Nicole Ludwig (DPAS '23)
It’s Never Too Late, Right?
When I began to consider a return to graduate school as a working professional, so many questions rushed to my mind (and so much self-doubt, too): Do I have the time? Can I afford it? Is it worth it? Can I do it?
I graduated with my master’s degree nine years ago. Nine years is a long time to be out of the swing of taking exams, meeting deadlines, writing papers, etc. Having been a preceptor and educator myself, I was nervous about being a student again when I enrolled in the SHRS Doctor of Physician Assistant Studies (DPAS) online program. Six months into the one-year program, I feel like I am finally adjusting to my new normal and I want to share what I’ve learned.
Lean on Your Classmates
The DPAS program is comprised of students like me: full-time clinicians with busy personal lives. We’ve all been out of school for quite some time and share many of the same personal and professional obstacles. Connecting with your classmates informally is a great way to decompress, help each other and reflect upon some common anxieties. Our class created a Facebook group and it has been incredibly helpful. Sometimes it’s easy to isolate yourself as an adult learner in an online program that does not hold in-person classes. Having a way to connect with folks in the same situation in a relaxed (and school-free) environment does wonders for one’s mental health.
I consider myself a fairly organized individual, but jumping back into keeping up with readings, lectures and hard-and-fast due dates was a bit jarring. I find it helpful to create a routine and set aside time on particular days each week to focus on my schoolwork, such as Wednesday afternoons and Sunday mornings. I also write out assignment due dates and course expectations, by hand, on a physical calendar. I know it’s “old school,” but it helps to visually see what I need to do in one image as opposed to clicking through each module of each course on a learning management system.
Prepare Your Support System
When you return to college as an adult, it’s not just you who must adjust to a big life change, it’s everyone close to you. It means fewer date nights with your significant other, missed sporting events with your kids and rain checks on plans with friends. When I was in PA school, I was used to missing special events. “I can’t, I’m in PA school” became my life motto. The abundance of free time I had since completing my master’s nine years ago and then returning to work has been challenging to give up. My busy new schedule has required a solid support system. Consider your friends and family as this support system now, perhaps as they had been for you in school previously. Set clear expectations with them in advance. Let them know that you want to spend time with them, but sometimes you’ll miss out on things because of your school commitments. Remind them that this is only temporary and lean on their support to continue forward.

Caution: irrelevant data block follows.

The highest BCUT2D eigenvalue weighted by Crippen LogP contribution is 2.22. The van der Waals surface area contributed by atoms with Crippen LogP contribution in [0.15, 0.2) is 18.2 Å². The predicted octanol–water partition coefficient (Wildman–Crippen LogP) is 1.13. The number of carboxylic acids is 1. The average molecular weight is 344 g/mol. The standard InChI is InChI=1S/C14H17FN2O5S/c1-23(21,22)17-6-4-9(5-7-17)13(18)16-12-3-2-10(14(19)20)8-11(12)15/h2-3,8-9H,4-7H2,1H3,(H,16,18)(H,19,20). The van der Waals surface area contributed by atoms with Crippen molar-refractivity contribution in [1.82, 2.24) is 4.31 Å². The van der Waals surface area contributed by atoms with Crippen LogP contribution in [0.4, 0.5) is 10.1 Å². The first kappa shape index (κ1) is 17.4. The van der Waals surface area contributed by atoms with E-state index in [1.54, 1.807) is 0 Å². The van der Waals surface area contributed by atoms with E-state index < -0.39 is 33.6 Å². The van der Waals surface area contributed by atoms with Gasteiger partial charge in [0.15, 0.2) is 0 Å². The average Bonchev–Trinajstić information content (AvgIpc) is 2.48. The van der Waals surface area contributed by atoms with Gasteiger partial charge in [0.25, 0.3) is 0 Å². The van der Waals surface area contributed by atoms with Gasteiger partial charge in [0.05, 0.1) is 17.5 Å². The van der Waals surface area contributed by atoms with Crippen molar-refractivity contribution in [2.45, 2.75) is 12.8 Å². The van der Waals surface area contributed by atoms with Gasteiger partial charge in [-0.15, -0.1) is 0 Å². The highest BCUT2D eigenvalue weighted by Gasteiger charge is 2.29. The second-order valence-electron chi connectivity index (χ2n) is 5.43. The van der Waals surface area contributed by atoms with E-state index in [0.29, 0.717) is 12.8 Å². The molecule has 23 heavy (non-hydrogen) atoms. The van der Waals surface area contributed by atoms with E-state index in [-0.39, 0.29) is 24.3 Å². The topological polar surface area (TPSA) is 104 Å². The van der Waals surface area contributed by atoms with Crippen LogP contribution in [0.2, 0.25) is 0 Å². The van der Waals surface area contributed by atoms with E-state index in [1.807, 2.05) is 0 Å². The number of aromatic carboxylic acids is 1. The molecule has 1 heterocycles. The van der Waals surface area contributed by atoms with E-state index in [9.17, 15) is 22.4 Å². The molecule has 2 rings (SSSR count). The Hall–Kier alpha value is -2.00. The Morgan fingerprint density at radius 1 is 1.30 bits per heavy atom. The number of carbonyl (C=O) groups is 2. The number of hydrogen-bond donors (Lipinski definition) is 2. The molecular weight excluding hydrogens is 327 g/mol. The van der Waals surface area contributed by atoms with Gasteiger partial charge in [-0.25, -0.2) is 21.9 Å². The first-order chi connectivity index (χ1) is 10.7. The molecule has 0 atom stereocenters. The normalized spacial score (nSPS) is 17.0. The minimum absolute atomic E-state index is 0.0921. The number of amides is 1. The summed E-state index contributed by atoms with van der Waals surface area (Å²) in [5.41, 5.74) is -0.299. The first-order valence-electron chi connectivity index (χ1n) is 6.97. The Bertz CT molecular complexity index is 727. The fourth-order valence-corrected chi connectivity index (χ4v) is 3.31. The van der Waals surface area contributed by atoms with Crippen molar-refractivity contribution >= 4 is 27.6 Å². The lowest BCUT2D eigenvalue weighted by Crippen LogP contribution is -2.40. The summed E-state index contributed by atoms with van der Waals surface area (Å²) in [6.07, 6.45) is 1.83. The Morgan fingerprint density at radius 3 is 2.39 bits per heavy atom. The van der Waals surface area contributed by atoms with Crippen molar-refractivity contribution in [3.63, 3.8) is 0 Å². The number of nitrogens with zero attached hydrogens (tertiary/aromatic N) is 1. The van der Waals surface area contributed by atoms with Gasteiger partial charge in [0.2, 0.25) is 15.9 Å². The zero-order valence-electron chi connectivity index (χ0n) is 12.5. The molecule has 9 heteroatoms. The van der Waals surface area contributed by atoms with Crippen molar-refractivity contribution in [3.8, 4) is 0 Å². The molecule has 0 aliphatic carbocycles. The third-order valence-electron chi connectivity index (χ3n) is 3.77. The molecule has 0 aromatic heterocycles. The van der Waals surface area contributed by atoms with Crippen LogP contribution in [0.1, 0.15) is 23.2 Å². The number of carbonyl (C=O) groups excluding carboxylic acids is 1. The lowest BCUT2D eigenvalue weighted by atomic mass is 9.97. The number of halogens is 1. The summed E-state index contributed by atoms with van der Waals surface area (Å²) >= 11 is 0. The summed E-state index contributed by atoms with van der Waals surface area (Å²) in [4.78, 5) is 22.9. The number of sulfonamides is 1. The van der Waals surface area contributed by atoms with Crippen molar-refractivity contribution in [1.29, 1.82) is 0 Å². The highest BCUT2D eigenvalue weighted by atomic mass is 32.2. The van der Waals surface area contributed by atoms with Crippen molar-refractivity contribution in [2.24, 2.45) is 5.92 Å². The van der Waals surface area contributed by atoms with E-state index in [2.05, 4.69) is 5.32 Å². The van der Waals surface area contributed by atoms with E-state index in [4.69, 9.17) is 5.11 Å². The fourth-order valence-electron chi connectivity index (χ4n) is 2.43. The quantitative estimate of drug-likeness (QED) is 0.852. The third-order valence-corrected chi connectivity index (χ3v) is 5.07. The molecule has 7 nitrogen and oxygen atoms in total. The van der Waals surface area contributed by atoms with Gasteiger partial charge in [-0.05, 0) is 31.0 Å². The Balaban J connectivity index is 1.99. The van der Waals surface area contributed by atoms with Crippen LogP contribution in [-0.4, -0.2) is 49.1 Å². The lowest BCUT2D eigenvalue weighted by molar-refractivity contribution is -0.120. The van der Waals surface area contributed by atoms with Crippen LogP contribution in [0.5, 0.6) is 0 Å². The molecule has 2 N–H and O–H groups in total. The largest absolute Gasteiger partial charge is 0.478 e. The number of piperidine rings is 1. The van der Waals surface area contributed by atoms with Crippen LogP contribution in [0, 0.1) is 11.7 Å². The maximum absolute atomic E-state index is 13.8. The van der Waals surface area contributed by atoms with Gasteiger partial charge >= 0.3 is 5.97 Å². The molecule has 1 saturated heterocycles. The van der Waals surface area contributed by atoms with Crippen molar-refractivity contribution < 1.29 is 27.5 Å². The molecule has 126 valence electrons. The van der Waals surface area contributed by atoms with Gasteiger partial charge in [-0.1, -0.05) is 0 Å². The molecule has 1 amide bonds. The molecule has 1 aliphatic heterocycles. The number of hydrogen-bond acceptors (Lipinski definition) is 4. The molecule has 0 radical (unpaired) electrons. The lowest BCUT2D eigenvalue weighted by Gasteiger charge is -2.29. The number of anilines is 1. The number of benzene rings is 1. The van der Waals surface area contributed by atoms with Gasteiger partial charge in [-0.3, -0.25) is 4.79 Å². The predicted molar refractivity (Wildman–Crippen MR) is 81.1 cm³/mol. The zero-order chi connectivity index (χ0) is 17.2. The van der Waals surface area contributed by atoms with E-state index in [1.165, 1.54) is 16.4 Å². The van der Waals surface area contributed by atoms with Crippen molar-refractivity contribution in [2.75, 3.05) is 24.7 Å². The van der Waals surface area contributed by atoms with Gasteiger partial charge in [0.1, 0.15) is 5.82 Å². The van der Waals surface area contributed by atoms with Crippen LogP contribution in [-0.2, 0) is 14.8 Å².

Remember Your Motivation
Maybe you have returned to school to obtain a leadership position in your place of work or to achieve a higher salary. Perhaps it’s a mid-life career change because you’re unhappy in your current field or it’s just to prove to yourself that you have what it takes to rise to a challenge. Whatever your motivation is to return to college, verbalize it to yourself every day. Every. Day. Identify what it is that's motivating you. Make it your rallying cry when you start to feel discouraged or anxious, or when you get tired and wonder why you chose to introduce these new challenges into your safe routine. Remind yourself of all the obstacles you’ve already overcome in your life and envision the positive effects that this degree will have on your life once it is complete. You can do this!
Nicole Ludwig (DPAS '23)
Director of Clinical Education and Assistant Professor within the Physician Assistant Program at Seton Hill University
Published November 18, 2022
Updated January 4, 2024